HOMEStrategies for building awareness for the potential of peace education in Cameroon Ben Oru Mforndip
Has Democracy Enhanced Development in Africa? Conrad John Masabo
Permanent Emergency Powers in France: The ‘Law to Strengthen Internal Security and the Fight Against Terrorism’ and the Protection of Human Rights Lena Muhs
Women’s Political Representation in Sri Lanka: Leading towards Prosperity or Peril Pujika Rathnayake
Lack of empathy as a threat to peace Victoria Scheyer
The death of democracy in Honduras Daniel Bagheri S.
The Persons Who Changed the Lives of Terrorists and Criminals Surya Nath Prasad
RECENT ARTICLES Teaching Peace from Tales of the City: Peace Education through the Memoryscapes of Nagasaki Patporn Phoothong
Reflections of Refugees in Africa Wyclife Ong'eta Mose
Challenges and prospects of AU to implement the Ezulwini Consensus: The case of collective security and the use of force Tunamsifu Shirambere Philippe
The Right to Food Shant Melkonian
Freedom of Expression Under Threat in Zambia Mariateresa Garrido
Douglas Janoff on LGBTQIA Human Rights Luciana Téllez
Common Things: Communication, Community, Communal Peacebuilding Lina Patricia Forero Martínez
The political Crisis of the 2017 Honduran Election Daniel Bagheri S.
Water Security in the Sixaola River Basin Adrián Martinez Blanco and Diana Ubico Durán
Reborn Arunima Chouguley
An Open Letter to the American People: Political Responsibility in the Nuclear Age Richard Falk, David Krieger, and Robert Laney
Last Updated: 11/04/2009Ban Ki-Moon Speech
UN News: www.un.org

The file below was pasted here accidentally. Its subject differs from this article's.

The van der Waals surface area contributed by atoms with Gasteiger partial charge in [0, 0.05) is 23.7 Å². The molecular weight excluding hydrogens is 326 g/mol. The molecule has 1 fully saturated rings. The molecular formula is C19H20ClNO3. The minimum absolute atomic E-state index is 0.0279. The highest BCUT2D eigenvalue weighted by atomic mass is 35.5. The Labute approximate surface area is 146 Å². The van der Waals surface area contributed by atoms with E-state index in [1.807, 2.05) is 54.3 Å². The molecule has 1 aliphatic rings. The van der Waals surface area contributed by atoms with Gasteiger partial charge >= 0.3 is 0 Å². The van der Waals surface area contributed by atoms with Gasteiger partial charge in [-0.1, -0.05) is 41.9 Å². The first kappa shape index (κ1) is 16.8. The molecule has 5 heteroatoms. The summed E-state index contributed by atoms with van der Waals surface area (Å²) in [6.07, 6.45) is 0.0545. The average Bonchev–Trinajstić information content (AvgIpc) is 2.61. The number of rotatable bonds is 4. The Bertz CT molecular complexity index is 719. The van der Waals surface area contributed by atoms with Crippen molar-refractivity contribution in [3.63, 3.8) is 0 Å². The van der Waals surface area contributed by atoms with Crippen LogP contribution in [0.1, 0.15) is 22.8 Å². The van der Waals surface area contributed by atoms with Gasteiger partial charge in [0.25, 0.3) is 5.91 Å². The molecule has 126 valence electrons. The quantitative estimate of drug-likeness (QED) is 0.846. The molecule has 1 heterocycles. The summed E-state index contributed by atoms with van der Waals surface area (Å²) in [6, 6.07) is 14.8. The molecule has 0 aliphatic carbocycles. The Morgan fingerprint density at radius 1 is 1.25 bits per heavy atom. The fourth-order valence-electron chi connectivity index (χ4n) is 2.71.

The same day a bomb killed five UN staff members in Peshawar, Afghanistan, UN Secretary-General Ban Ki-Moon delivered this speech at the monthly press conference held at the UN Headquarters in New York.
The speech addresses the bombing as well as several other current areas of concern for the UN, including: climate change; Iraq; Jeruselum; Gaza; and Iran.
Opening remarks at monthly press conference
Good morning, ladies and gentlemen. It’s a great pleasure to see you again.
This is a sad day and a very difficult day for the United Nations.
As you know, militants attacked a UN guest house in Kabul early this morning.
At least 25 UN staff members were there, including 17 women and men of the UNDP election team.
Five staff have been killed and nine wounded according to our latest information.
I want to extend my deepest condolences to the families — and to our UN family. I have just spoken to my Special Representative, Kai Eide, and conveyed my deepest condolences. I really wanted to be with them on this very difficult and sad day.